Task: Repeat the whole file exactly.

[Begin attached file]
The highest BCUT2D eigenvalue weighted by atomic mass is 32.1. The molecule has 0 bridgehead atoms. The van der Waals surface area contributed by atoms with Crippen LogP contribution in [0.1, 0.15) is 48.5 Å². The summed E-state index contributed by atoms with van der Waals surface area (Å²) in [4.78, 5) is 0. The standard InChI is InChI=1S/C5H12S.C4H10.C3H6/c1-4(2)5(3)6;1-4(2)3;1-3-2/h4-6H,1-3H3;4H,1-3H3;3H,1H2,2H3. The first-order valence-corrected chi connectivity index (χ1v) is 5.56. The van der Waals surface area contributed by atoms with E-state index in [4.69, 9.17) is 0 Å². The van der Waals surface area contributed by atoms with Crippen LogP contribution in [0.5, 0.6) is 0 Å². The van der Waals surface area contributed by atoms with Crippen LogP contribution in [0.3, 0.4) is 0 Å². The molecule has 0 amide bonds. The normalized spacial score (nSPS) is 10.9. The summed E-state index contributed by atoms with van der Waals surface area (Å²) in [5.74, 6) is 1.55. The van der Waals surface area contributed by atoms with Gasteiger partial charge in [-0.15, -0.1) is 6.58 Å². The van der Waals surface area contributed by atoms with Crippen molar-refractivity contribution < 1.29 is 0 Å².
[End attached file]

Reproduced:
The highest BCUT2D eigenvalue weighted by atomic mass is 32.1. The molecule has 0 bridgehead atoms. The van der Waals surface area contributed by atoms with Crippen LogP contribution in [0.1, 0.15) is 48.5 Å². The summed E-state index contributed by atoms with van der Waals surface area (Å²) in [4.78, 5) is 0. The standard InChI is InChI=1S/C5H12S.C4H10.C3H6/c1-4(2)5(3)6;1-4(2)3;1-3-2/h4-6H,1-3H3;4H,1-3H3;3H,1H2,2H3. The first-order valence-corrected chi connectivity index (χ1v) is 5.56. The van der Waals surface area contributed by atoms with E-state index in [4.69, 9.17) is 0 Å². The van der Waals surface area contributed by atoms with Crippen LogP contribution in [0.5, 0.6) is 0 Å². The van der Waals surface area contributed by atoms with Crippen LogP contribution in [0.3, 0.4) is 0 Å². The molecule has 0 amide bonds. The normalized spacial score (nSPS) is 10.9. The summed E-state index contributed by atoms with van der Waals surface area (Å²) in [5.74, 6) is 1.55. The van der Waals surface area contributed by atoms with Gasteiger partial charge in [-0.15, -0.1) is 6.58 Å². The van der Waals surface area contributed by atoms with Crippen molar-refractivity contribution < 1.29 is 0 Å².